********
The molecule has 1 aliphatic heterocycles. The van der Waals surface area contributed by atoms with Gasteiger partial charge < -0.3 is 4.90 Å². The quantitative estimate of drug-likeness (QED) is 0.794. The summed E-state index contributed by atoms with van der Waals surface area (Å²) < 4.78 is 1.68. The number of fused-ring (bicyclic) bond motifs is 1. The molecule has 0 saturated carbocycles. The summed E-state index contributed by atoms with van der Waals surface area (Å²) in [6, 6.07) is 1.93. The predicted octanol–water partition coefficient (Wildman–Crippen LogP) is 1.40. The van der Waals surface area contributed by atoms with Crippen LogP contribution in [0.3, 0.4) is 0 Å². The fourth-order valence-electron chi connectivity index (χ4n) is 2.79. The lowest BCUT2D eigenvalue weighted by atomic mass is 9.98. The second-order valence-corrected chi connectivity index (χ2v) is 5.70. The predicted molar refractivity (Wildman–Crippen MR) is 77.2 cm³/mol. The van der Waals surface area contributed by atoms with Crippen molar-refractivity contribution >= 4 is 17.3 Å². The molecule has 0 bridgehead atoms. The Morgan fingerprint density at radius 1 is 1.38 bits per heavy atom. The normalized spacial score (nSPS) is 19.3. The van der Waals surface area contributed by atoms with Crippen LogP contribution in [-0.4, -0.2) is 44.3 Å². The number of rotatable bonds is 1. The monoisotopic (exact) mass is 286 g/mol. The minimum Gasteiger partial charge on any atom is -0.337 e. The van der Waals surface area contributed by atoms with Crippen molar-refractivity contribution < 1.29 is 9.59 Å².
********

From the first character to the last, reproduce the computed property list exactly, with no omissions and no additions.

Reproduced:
The molecule has 1 aliphatic heterocycles. The van der Waals surface area contributed by atoms with Gasteiger partial charge < -0.3 is 4.90 Å². The quantitative estimate of drug-likeness (QED) is 0.794. The summed E-state index contributed by atoms with van der Waals surface area (Å²) < 4.78 is 1.68. The number of fused-ring (bicyclic) bond motifs is 1. The molecule has 0 saturated carbocycles. The summed E-state index contributed by atoms with van der Waals surface area (Å²) in [6, 6.07) is 1.93. The predicted octanol–water partition coefficient (Wildman–Crippen LogP) is 1.40. The van der Waals surface area contributed by atoms with Crippen LogP contribution in [0.3, 0.4) is 0 Å². The fourth-order valence-electron chi connectivity index (χ4n) is 2.79. The lowest BCUT2D eigenvalue weighted by atomic mass is 9.98. The second-order valence-corrected chi connectivity index (χ2v) is 5.70. The predicted molar refractivity (Wildman–Crippen MR) is 77.2 cm³/mol. The van der Waals surface area contributed by atoms with Crippen molar-refractivity contribution >= 4 is 17.3 Å². The molecule has 0 bridgehead atoms. The Morgan fingerprint density at radius 1 is 1.38 bits per heavy atom. The normalized spacial score (nSPS) is 19.3. The van der Waals surface area contributed by atoms with Crippen LogP contribution in [-0.4, -0.2) is 44.3 Å². The number of rotatable bonds is 1. The monoisotopic (exact) mass is 286 g/mol. The minimum Gasteiger partial charge on any atom is -0.337 e. The van der Waals surface area contributed by atoms with Crippen molar-refractivity contribution < 1.29 is 9.59 Å².